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Access Arrangements Course (AAC)OnlineContinuing Professional Development


Access Arrangements Course (AAC)

Before you take the Access Arrangements Course you will need to have passed the Certificate of Competence in Educational Testing (CCET). If you do not have CCET, take a look at our web page on the combined CCET with Access Arrangements Course (CPT3A) instead.

The Access Arrangements Course can be taken either online or intensively. It will accredit you to write access arrangements for public examinations: GCSE, GNVQ, AEA, Entry Level, Basic Skills and Key Skills.

Complete this course (in combination with the CCET module that you must first pass before you take this course) and you will also receive the Certificate in Psychometric Testing, Assessment and Access Arrangements (CPT3A).

Why take this course?

Upgrade your educational testing qualification (CCET) with AAC in order to achieve the Certificate in Psychometric Testing, Assessment and Access Arrangements (CPT3A).

The Access Arrangements Course will enable you to:

  • Understand and apply the principles of access arrangements.
  • Get to grips with the essence and implications of the relevant legislation.
  • Write suitable and appropriate assessment reports for submission to examination boards where they are required.

CPT3A will allow you to:

How is this course delivered?


Our online course offers fully-flexible learning, designed to fit around your existing commitments, without the requirement for you to be available at a particular time or place. AAC Online is delivered entirely online via our Campus Online learning platform, which is accessible online anywhere, any time, so you won’t need to take time away from the classroom. You will be able to commence your studies and assignments as soon as you have completed payment and registration, then interact with your tutors and peers, track your own progress and access a wealth of engaging and interactive resources at your own pace. 


Our intensive AAC course offers 1-day of tuition delivered live online by a programme leader, followed by tasks to complete in your setting. For an interactive experience without travel costs, you can join these sessions live online in real-time. Our AAC Intensive course has been designed for those who enjoy a more traditional learning approach and real-time interaction with their peers and tutor. 

When can I start AAC Intensive?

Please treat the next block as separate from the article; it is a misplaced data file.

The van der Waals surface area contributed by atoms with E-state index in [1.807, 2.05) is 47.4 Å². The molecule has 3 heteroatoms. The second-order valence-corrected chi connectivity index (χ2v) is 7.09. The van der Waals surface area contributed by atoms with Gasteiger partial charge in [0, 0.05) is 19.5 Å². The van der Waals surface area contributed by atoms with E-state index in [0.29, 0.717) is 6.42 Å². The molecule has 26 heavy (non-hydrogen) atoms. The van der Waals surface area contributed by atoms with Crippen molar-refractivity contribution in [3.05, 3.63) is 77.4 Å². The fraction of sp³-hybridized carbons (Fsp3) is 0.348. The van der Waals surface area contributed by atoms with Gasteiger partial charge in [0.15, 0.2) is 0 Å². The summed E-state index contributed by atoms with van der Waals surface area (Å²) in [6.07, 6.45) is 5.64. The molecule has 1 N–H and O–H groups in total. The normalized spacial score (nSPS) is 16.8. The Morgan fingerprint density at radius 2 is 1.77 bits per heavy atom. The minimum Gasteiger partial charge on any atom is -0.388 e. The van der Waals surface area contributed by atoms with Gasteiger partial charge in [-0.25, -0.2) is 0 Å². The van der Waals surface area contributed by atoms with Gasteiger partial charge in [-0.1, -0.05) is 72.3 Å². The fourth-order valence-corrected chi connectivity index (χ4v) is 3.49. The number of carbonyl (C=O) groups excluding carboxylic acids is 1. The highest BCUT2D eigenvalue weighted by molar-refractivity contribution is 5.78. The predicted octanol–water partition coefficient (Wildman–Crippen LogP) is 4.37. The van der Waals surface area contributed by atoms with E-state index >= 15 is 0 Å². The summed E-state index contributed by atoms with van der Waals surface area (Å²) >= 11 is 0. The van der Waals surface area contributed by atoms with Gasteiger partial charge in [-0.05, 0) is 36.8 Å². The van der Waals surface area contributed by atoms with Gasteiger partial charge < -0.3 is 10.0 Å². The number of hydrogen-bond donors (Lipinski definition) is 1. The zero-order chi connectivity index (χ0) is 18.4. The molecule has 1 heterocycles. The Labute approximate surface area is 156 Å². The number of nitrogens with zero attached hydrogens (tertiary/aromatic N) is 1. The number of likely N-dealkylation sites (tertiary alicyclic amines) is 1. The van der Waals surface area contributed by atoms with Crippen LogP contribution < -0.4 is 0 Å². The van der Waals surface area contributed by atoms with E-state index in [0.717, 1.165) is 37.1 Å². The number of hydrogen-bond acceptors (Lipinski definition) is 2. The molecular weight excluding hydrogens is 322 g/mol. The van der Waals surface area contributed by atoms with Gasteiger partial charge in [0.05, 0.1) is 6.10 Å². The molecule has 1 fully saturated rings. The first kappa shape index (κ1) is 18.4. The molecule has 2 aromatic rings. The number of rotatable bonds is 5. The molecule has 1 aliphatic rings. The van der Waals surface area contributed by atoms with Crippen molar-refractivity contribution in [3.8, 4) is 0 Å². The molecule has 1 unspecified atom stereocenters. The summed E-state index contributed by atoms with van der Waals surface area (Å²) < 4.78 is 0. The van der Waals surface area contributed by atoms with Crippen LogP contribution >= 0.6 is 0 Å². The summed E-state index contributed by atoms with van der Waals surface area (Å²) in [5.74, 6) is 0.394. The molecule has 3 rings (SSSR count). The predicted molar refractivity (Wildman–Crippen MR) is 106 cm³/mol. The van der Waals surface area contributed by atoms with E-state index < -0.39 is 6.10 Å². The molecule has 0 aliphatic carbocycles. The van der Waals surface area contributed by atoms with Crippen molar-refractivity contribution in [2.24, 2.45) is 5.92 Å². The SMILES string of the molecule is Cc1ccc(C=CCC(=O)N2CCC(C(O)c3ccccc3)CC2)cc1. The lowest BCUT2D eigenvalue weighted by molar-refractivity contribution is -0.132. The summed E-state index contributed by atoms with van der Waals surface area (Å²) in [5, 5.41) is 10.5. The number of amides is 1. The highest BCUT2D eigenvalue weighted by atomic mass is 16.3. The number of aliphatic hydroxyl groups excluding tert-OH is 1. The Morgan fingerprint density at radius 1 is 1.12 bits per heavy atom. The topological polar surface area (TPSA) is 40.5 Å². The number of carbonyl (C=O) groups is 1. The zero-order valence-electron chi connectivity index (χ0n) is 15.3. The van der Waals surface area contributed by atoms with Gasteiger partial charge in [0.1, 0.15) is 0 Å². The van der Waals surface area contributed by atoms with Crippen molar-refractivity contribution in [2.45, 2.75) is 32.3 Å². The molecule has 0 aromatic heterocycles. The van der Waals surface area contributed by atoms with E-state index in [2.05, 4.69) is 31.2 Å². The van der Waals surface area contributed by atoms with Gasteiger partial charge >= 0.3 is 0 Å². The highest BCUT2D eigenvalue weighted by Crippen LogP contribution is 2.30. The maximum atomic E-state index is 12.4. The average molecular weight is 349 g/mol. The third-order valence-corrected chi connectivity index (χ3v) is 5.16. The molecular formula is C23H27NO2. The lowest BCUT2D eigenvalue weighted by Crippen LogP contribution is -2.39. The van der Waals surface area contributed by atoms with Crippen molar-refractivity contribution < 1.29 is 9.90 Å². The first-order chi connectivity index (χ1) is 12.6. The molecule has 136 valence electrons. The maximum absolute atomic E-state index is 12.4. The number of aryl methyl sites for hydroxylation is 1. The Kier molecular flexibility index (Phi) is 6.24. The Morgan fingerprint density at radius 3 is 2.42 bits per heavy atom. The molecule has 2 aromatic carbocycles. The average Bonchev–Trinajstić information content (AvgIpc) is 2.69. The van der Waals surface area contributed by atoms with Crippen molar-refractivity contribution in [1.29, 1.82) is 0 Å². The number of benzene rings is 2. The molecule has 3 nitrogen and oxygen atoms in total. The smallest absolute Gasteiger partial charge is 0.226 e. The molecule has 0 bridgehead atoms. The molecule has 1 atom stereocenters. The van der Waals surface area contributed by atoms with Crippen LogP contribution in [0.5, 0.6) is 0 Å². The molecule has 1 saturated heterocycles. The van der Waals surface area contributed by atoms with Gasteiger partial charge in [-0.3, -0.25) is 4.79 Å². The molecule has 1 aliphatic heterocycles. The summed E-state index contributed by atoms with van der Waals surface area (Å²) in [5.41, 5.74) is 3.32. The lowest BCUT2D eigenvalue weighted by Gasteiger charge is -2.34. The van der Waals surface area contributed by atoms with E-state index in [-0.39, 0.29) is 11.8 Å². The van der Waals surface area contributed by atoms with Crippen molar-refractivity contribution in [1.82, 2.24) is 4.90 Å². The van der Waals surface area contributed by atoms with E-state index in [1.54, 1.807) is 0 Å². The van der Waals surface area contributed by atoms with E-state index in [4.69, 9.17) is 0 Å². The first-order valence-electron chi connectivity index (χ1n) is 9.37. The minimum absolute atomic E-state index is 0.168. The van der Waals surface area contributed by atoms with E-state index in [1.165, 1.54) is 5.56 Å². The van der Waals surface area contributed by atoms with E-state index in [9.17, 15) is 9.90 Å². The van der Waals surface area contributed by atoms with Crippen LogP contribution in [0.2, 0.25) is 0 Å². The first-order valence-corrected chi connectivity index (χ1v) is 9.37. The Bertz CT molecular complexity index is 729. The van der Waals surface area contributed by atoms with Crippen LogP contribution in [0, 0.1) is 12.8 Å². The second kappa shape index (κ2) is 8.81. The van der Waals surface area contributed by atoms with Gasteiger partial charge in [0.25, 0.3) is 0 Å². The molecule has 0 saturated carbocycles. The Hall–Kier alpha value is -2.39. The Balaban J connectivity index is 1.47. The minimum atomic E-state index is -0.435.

The content of the Access Arrangements Course builds heavily upon what you have learnt in the CCET course. Therefore, the CCET module should always be completed before the AAC module. This is to ensure that you possess the requisite skills, competence, and confidence to give context to the content of the AAC course.

If you elect to study AAC online, you will not be able to commence the course until you have successfully completed CCET.

If you opt for the intensive route, choose from one of the dates below.

Intensive course dates

The content of the AAC builds heavily upon what you have learnt in the CCET course so it would be normal for a student to start AAC after the CCET has been completed.

If you elect to take the online route, you will not be able to commence the online AAC until you have successfully completed the CCET course.

If you take the intensive route, choose from one of the dates below. Be aware, however, that the date of the intensive AAC must follow the date of the intensive CCET.

When can I start AAC Intensive?

If you are attending a one-day AAC intensive course, you will receive access to the AAC module on Campus Online a few days prior to attending the course. At the point of attendance, we expect that you have completed CCET. If this is not completed, you can either wait for the next intensive AAC or transfer to online study at no extra cost.

If you are looking to complete CCET and AAC intensively, it is best to leave at least three to four months between the end of the three-day attendance element of the intensive CCET and the start of the intensive AAC, so that you can complete the CCET assignments. 

AAC intensive dates available:

  • 13 September – delivered live online
  • 22 November – delivered live online

Interested in a SOLD OUT date? Email us and we’ll place you on our waiting list.

If you’re ready, you can book your place today.

How will you benefit?

SASC Accredited

Learn on the job

  • Harness your day-to-day professional experience and work with your tutor to develop your skills.
  • Theories, reflection, and activities will help you to explore aspects of your own and others’ practice.

Engage with flexible e-learning

  • Study online and integrate your learning into your working day.
  • Take part in a flexible module that draws on a broad range of learning tasks and practical experience.
  • Work closely with your peers and dedicated tutors online.
  • Experience mentoring and work placements that really complement your learning.
  • Utilise the latest video and multimedia content, case studies, and problem-based scenarios, directed reading, structured learning logs, online discussion, online questionnaires, peer evaluation, and webinars.

Gain the respected CPT3A qualification

Upon completion of this course, you will be awarded the CPT3A qualification. 

Connect with your peers and liaise with experienced tutors

  • Obtain exclusive access to Campus OnlineTM.
  • Interact with your peers using our advanced learning platform and our unique student forum.
  • Enjoy dedicated specialist support from a broad range of experienced tutors.
  • Receive expert guidance from us throughout the module.

Choose a start date that suits you

This course can be started at any time as long as you have previously completed the Certificate of Competence in Educational Testing.

The course content

  • Cover the essential principles of access and equality legislation.
  • Get to grips with the key principles and legislation that underpin examination access arrangements.
  • Gain access to some of the most useful international and domestic information sources.
  • Compare the key principles, legislation and practices in a variety of contexts.
  • Assess a client in your setting for access arrangements.